Happy Monday! How were all of your weekends? I could tell you how relaxing ours was and how we spent so much time outside and had the best breakfast burritos at the farmers market on Sunday and it would all be true, but I also spent the majority of the last 48 hours reflecting on a movie we saw Friday evening. Aaron and I decided to kick off our weekend by attending the LA premiere of a new documentary, The True Cost with a couple of friends. (Highly recommend! Go rent it now on iTunes!) I was really intrigued by the basic question they were asking: What’s the true cost of these inexpensive fast fashion items that we buy on a regular basis from places like Gap, Forever 21, and H&M? How are they able to sell $5 shirts?! The answer to that question has probably forever changed the way I shop and wear clothes. Did you know we buy 400% more clothing than we did just two decades ago? Or that most factory workers in third world countries make less than $10 a month and work in vile conditions under physical abuse? The story follows the plight of a few garment workers specifically and the fascinating reality that they live.
I know what you’re thinking. “Hey, I thought we were going to read something really deep about that tonal striped sweater!” Sorry, friends. I think this is an issue that’s really unique in a good way because we can make a huge change just by changing our own shopping habits and the way we get dressed. The capsule wardrobe does a couple of things to help the problem. For starters, we buy less clothes when we are wearing the same 30-ish pieces for 2-3 months at a time. Since we are wearing and consuming less things we can afford to pay a little bit of a higher price tag for pieces that were made responsibly/fair trade, which usually carry a higher price tag, but last longer and don’t diminish the lives of women and children around the world. Instead of buying 10 $20 items over a few months, maybe we buy 2 items instead. Do any of us really NEED new clothes at all? We can also shop second hand. And finally, we can start to ask questions. We were at Lululemon yesterday and I was eyeing my favorite workout pants in a new gray color. I assumed since they were charging $82 for active pants that they were made responsibly, but I was wrong. The tag said they were made in Bangladesh, a country notorious for the least amount of regulation and the lowest pay for it’s garment workers. I still had hope that maybe Lululemon had just opened a fair trade factory there, but a little internet sleuthing proved otherwise. (Also, pretty sure these denim shorts from Madewell aren’t making the responsibly made list either.)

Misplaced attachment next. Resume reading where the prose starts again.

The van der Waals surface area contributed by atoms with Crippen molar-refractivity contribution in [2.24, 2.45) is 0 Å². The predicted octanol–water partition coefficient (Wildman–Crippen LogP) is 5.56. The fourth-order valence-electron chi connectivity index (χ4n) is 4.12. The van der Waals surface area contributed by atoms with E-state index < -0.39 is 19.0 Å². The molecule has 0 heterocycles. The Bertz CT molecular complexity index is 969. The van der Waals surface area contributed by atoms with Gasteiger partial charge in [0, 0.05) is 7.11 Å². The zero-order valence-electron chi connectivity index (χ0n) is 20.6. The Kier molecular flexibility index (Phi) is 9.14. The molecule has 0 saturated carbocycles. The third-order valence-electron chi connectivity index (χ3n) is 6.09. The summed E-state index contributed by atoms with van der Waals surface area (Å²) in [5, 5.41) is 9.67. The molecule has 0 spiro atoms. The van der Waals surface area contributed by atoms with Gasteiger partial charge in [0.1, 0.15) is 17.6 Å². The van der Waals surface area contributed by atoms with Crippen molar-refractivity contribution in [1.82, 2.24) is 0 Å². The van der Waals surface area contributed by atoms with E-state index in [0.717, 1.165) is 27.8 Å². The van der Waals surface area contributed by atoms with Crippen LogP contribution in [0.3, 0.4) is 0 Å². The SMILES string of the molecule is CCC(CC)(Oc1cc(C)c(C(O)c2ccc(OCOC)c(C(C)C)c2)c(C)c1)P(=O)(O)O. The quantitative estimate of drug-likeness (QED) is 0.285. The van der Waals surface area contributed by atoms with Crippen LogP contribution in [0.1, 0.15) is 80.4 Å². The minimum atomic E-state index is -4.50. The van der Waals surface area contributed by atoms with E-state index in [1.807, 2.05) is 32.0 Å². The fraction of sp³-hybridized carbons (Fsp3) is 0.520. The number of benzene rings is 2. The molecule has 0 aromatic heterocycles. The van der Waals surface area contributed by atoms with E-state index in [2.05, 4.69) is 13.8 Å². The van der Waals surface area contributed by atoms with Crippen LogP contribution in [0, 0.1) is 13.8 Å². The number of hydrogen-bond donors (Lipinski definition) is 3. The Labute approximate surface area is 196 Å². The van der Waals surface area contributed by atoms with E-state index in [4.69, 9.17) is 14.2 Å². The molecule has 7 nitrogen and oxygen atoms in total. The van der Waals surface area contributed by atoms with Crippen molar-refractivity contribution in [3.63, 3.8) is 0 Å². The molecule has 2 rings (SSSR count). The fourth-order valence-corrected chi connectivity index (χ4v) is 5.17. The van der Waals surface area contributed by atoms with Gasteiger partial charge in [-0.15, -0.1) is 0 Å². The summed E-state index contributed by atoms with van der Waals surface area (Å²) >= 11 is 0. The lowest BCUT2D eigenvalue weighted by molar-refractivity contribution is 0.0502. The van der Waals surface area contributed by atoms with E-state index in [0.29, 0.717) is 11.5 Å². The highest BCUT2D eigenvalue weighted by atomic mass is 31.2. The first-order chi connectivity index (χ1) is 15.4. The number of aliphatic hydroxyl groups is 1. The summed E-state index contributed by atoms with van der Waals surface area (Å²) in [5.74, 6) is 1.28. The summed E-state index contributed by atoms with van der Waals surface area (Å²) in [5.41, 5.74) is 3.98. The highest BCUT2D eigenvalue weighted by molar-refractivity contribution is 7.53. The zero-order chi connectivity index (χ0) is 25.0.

You guys, this is totally uncharted territory for me. I’m not usually one to take a political stand on the internet, so I hope you don’t mind my crazy Monday rant. It’s something new that I’m navigating and would love your help. Do you guys have any favorite responsibly made brands? My friend hosted a pop-up shop Saturday for Noncha, an online boutique carrying mostly Dutch designers and all fair-trade items. It was the perfect start to becoming someone who shops more intentionally and with more consideration for how my clothes are made. I picked up a little something for my next capsule wardrobe that I can’t wait to share with you guys next month! Curious if you’re favorite brands have been caught up in sweatshop scandal? This article was interesting, but you can also just do a little internet sleuthing and probably turn up the truth. And for a more recent account inside Cambodia, see this article. Have I been a total downer to your Monday?! I hope not! I just couldn’t help sharing what I learned over the weekend. (Tomorrow is a totally unpolitical DIY, promise!)
Thin Striped Sweater, Rag & Bone (Similar + Similar) / Denim Shorts, Madewell / Platform Raffia Lace Up Shoes, Robert Clergerie (Also, available here if you need a different size and this is a much cheaper somewhat similar version.)
Photography by Mary Costa